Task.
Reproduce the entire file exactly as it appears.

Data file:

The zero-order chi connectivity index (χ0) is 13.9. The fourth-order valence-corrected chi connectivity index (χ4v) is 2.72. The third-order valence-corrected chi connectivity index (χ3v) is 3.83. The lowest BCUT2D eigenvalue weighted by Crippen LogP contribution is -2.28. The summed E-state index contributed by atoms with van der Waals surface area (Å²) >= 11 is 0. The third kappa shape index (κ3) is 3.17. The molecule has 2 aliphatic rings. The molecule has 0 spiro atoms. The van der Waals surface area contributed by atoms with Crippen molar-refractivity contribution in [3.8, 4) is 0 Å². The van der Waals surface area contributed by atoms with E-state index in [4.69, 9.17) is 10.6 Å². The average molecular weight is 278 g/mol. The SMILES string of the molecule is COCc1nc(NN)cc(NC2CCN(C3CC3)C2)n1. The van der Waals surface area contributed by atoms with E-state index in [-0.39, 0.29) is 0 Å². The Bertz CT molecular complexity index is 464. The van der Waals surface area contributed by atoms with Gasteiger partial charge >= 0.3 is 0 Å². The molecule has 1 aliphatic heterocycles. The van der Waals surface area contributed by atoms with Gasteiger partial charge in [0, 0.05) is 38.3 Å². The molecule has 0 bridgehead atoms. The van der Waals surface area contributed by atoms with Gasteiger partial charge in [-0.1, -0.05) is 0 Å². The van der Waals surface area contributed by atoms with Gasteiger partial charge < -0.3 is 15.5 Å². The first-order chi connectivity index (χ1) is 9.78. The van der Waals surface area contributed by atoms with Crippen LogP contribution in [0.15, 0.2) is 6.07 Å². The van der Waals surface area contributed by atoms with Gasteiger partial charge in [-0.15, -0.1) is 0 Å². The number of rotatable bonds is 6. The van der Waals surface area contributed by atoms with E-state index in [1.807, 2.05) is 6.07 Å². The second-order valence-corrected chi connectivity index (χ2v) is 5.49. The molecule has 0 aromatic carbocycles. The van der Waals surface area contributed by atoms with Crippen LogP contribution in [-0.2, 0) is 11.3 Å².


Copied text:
The zero-order chi connectivity index (χ0) is 13.9. The fourth-order valence-corrected chi connectivity index (χ4v) is 2.72. The third-order valence-corrected chi connectivity index (χ3v) is 3.83. The lowest BCUT2D eigenvalue weighted by Crippen LogP contribution is -2.28. The summed E-state index contributed by atoms with van der Waals surface area (Å²) >= 11 is 0. The third kappa shape index (κ3) is 3.17. The molecule has 2 aliphatic rings. The molecule has 0 spiro atoms. The van der Waals surface area contributed by atoms with Crippen molar-refractivity contribution in [3.8, 4) is 0 Å². The van der Waals surface area contributed by atoms with E-state index in [4.69, 9.17) is 10.6 Å². The average molecular weight is 278 g/mol. The SMILES string of the molecule is COCc1nc(NN)cc(NC2CCN(C3CC3)C2)n1. The van der Waals surface area contributed by atoms with E-state index in [-0.39, 0.29) is 0 Å². The Bertz CT molecular complexity index is 464. The van der Waals surface area contributed by atoms with Gasteiger partial charge >= 0.3 is 0 Å². The molecule has 1 aliphatic heterocycles. The van der Waals surface area contributed by atoms with Gasteiger partial charge in [0, 0.05) is 38.3 Å². The molecule has 0 bridgehead atoms. The van der Waals surface area contributed by atoms with Gasteiger partial charge in [-0.1, -0.05) is 0 Å². The van der Waals surface area contributed by atoms with Gasteiger partial charge < -0.3 is 15.5 Å². The first-order chi connectivity index (χ1) is 9.78. The van der Waals surface area contributed by atoms with Crippen LogP contribution in [0.15, 0.2) is 6.07 Å². The van der Waals surface area contributed by atoms with Gasteiger partial charge in [-0.15, -0.1) is 0 Å². The number of rotatable bonds is 6. The van der Waals surface area contributed by atoms with E-state index in [1.807, 2.05) is 6.07 Å². The second-order valence-corrected chi connectivity index (χ2v) is 5.49. The molecule has 0 aromatic carbocycles. The van der Waals surface area contributed by atoms with Crippen LogP contribution in [-0.2, 0) is 11.3 Å².